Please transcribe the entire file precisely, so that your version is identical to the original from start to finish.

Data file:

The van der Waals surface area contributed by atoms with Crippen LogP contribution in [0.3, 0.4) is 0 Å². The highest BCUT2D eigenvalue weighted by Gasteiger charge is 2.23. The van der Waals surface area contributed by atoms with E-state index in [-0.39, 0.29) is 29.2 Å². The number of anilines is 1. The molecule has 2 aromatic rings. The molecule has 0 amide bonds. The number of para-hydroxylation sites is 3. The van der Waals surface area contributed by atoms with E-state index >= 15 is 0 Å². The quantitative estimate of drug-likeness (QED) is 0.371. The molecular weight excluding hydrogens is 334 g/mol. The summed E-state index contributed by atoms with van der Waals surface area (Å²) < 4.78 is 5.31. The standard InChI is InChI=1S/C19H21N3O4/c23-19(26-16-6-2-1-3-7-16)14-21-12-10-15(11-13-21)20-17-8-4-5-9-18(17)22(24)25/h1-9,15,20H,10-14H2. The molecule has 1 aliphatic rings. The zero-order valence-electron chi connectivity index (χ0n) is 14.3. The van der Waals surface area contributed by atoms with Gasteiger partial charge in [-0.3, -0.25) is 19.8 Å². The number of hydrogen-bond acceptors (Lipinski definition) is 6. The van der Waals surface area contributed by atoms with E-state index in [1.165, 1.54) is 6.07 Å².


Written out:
The van der Waals surface area contributed by atoms with Crippen LogP contribution in [0.3, 0.4) is 0 Å². The highest BCUT2D eigenvalue weighted by Gasteiger charge is 2.23. The van der Waals surface area contributed by atoms with E-state index in [-0.39, 0.29) is 29.2 Å². The number of anilines is 1. The molecule has 2 aromatic rings. The molecule has 0 amide bonds. The number of para-hydroxylation sites is 3. The van der Waals surface area contributed by atoms with E-state index >= 15 is 0 Å². The quantitative estimate of drug-likeness (QED) is 0.371. The molecular weight excluding hydrogens is 334 g/mol. The summed E-state index contributed by atoms with van der Waals surface area (Å²) < 4.78 is 5.31. The standard InChI is InChI=1S/C19H21N3O4/c23-19(26-16-6-2-1-3-7-16)14-21-12-10-15(11-13-21)20-17-8-4-5-9-18(17)22(24)25/h1-9,15,20H,10-14H2. The molecule has 1 aliphatic rings. The zero-order valence-electron chi connectivity index (χ0n) is 14.3. The van der Waals surface area contributed by atoms with Gasteiger partial charge in [-0.3, -0.25) is 19.8 Å². The number of hydrogen-bond acceptors (Lipinski definition) is 6. The van der Waals surface area contributed by atoms with E-state index in [1.165, 1.54) is 6.07 Å².